Barcelona may be an eminently walkable city, but it is also choked by traffic, with car horns and exhaust fumes a constant companion to pedestrians in many neighbourhoods. Hemmed in by the sea and mountains, with 1.6 million inhabitants, the Catalan capital is the third densest city in Europe after Paris and Athens. And, with so many cars on its streets, it consistently fails to meet EU-established air quality standards. Now, with several studies showing that air pollution alone causes 3,500 premature deaths a year in Barcelona's metropolitan area, the city council has decided to act.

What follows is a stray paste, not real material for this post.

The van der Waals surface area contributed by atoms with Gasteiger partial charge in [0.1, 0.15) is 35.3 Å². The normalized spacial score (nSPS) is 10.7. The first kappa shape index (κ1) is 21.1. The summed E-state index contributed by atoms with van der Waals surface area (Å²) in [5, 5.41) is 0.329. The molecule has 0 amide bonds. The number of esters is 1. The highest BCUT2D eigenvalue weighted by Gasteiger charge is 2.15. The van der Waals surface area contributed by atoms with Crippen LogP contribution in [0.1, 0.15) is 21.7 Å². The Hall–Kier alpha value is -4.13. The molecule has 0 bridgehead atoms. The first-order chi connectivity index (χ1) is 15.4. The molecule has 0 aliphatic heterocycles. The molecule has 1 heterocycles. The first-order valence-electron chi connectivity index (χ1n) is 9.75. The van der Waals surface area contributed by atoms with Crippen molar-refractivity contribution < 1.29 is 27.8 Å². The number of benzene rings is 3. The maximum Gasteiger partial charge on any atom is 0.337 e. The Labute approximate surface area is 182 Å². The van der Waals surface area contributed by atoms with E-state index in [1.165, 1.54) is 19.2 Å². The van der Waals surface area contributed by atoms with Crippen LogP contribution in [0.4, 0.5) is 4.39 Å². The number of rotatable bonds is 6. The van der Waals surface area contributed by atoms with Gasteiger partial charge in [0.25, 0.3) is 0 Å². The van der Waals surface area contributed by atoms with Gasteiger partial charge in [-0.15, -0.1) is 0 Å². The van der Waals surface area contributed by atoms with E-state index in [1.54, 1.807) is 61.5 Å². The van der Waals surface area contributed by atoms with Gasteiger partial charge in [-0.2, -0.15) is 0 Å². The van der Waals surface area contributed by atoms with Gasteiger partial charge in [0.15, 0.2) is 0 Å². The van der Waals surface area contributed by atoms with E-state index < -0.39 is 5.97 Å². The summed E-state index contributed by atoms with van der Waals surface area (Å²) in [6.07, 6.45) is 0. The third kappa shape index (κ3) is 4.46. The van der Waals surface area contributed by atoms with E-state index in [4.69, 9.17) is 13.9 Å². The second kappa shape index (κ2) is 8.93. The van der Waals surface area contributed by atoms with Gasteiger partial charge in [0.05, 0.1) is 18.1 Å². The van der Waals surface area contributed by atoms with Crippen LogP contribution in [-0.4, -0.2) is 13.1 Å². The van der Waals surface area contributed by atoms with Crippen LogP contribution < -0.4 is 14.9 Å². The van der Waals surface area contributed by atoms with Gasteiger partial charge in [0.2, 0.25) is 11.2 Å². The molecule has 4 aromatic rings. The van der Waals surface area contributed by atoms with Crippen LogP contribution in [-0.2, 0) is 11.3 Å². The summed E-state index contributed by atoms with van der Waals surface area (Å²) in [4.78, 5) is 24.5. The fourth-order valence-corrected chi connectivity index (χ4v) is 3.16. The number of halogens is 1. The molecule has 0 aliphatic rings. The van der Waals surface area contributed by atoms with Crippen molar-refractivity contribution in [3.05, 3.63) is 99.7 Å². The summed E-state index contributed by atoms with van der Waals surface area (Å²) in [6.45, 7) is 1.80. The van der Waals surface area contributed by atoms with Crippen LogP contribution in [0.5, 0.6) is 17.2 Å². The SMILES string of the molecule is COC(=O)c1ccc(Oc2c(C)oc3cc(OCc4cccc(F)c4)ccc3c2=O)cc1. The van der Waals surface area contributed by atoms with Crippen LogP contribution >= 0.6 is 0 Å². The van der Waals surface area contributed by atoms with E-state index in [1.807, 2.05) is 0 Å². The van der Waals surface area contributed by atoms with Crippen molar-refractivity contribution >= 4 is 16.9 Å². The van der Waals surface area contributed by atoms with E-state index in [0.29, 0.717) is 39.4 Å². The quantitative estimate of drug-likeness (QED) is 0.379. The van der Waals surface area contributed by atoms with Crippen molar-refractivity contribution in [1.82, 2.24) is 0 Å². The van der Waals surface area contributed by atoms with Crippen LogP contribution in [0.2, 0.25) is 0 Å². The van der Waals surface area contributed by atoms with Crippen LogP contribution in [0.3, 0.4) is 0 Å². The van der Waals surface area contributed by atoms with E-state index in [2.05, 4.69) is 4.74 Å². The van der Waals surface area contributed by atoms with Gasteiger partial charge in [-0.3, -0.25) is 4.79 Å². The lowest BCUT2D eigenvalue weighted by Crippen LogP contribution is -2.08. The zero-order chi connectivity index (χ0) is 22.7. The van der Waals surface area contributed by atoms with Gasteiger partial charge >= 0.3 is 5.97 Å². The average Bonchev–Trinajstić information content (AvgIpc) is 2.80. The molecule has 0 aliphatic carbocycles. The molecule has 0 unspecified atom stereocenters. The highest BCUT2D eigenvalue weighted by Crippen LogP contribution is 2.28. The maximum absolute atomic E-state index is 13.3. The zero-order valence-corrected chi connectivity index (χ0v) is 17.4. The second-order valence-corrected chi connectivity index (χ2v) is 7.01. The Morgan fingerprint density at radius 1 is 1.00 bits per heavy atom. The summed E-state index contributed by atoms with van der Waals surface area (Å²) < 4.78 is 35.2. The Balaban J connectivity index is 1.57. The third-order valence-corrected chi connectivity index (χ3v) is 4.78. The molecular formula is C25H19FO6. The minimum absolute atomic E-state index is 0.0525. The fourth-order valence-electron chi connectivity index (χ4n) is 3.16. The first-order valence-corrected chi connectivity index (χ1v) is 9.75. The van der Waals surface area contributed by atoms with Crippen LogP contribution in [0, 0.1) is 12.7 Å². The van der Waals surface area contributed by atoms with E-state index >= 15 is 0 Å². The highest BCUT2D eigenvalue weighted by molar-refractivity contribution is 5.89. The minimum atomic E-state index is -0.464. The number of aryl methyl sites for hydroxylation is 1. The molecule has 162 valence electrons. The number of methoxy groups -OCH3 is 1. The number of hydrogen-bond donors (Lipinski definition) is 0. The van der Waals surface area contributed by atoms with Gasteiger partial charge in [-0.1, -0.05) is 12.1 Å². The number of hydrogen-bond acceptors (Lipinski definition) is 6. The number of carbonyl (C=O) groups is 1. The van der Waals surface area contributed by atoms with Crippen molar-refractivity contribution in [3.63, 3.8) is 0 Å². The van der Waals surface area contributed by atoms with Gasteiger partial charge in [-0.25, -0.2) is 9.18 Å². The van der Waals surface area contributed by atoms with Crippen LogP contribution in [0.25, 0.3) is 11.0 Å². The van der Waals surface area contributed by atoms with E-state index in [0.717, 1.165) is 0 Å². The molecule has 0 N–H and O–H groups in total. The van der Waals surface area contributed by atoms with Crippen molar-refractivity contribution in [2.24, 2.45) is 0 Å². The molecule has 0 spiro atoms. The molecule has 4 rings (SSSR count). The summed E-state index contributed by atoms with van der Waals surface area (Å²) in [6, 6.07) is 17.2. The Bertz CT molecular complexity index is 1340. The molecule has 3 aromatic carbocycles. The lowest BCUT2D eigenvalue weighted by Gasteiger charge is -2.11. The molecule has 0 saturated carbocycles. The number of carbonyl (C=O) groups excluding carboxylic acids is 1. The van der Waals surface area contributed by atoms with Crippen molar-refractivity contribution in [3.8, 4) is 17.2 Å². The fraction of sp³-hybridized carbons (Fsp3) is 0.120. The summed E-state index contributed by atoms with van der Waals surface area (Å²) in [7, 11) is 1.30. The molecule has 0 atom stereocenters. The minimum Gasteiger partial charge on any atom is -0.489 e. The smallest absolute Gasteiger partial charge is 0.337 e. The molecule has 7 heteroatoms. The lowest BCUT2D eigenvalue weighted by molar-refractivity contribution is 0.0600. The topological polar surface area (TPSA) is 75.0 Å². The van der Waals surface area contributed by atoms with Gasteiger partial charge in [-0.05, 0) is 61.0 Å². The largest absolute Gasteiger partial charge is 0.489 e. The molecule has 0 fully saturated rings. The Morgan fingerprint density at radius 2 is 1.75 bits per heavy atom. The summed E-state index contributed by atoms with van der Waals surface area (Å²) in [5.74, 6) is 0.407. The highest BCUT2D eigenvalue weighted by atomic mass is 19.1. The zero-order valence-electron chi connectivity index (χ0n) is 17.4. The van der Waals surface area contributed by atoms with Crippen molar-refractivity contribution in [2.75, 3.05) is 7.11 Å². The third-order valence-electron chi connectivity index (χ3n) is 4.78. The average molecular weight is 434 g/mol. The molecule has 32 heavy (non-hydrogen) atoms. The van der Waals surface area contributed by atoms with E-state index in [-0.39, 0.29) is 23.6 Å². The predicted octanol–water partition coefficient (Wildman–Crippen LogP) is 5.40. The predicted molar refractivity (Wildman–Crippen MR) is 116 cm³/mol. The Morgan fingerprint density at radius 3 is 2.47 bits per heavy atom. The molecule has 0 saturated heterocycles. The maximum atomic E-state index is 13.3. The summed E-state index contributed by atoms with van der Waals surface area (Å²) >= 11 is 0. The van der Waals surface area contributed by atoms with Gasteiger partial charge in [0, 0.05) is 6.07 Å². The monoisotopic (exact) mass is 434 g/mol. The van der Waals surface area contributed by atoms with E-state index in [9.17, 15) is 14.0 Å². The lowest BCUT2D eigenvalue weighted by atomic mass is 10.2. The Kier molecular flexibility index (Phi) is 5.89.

In September 2016, in an effort to free up city streets and combat excessive noise levels, Barcelona began an ambitious plan to create 'superblocks'. The priority in these small urban villages is on pedestrian areas, plazas and gardens. Cars are allowed to drive the perimeter, but the streets are not permitted to be used as throughfares. Public and delivery vehicles and local residents are allowed to enter and cross superblocks, but their speed is limited to 10 km per hour and drivers are forced to turn at each internal junction.
More information: Barcelona Metropolitan Magazine